As the country awaits next week's verdict from the long-delayed Iraq Inquiry into why we went to war and what the lessons should be, Jane Corbin returns to southern Iraq. With her are parents who lost a son, a soldier, there and the general who led British troops into battle. Why did it all go so wrong?
Ahead of the #Chilcot report: Complete list of British MPs who voted to invade Iraq
The Iraq Inquiry, also referred to as the Chilcot Inquiry after its chairman, Sir John Chilcot, is a British public inquiry into the nation's role in the Iraq War. The inquiry was announced on 15 June 2009, with an initial announcement that proceedings would take place in private, a decision which was subsequently reversed after receiving criticism in the media and the House of Commons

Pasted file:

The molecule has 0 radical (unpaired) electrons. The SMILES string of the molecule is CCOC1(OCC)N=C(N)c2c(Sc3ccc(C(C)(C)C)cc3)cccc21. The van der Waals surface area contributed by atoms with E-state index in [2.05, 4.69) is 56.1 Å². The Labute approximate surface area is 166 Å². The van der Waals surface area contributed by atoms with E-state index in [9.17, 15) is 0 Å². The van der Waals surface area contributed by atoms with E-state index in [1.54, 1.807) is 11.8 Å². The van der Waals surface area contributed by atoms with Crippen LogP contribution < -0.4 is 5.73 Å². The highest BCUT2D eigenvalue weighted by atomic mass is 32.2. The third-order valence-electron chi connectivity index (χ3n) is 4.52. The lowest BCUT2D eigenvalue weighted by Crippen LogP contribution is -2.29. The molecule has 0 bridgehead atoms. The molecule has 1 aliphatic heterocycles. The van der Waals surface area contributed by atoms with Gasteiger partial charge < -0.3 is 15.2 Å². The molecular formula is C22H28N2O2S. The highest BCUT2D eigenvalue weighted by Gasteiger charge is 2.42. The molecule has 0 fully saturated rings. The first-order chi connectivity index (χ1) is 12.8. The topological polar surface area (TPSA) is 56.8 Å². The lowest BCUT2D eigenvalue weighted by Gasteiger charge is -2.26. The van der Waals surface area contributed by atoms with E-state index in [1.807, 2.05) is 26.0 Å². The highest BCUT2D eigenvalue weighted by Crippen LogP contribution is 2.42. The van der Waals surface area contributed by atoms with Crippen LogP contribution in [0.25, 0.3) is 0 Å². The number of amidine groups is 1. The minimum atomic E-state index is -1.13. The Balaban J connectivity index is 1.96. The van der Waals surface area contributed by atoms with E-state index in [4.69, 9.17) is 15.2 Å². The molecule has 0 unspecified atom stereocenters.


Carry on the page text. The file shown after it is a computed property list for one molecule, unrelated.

On 20 January 2015, Sir John Chilcot wrote to the Prime Minister to update him on the progress of the Inquiry. The letter reports very substantial progress. Sir John writes that the process of giving individuals an opportunity to respond to provisional criticism in the Inquiry's draft report - known as Maxwellisation - is taking place. The letter concluded that there is no realistic prospect of delivering the report of the Inquiry to the Prime Minister before the May General Election.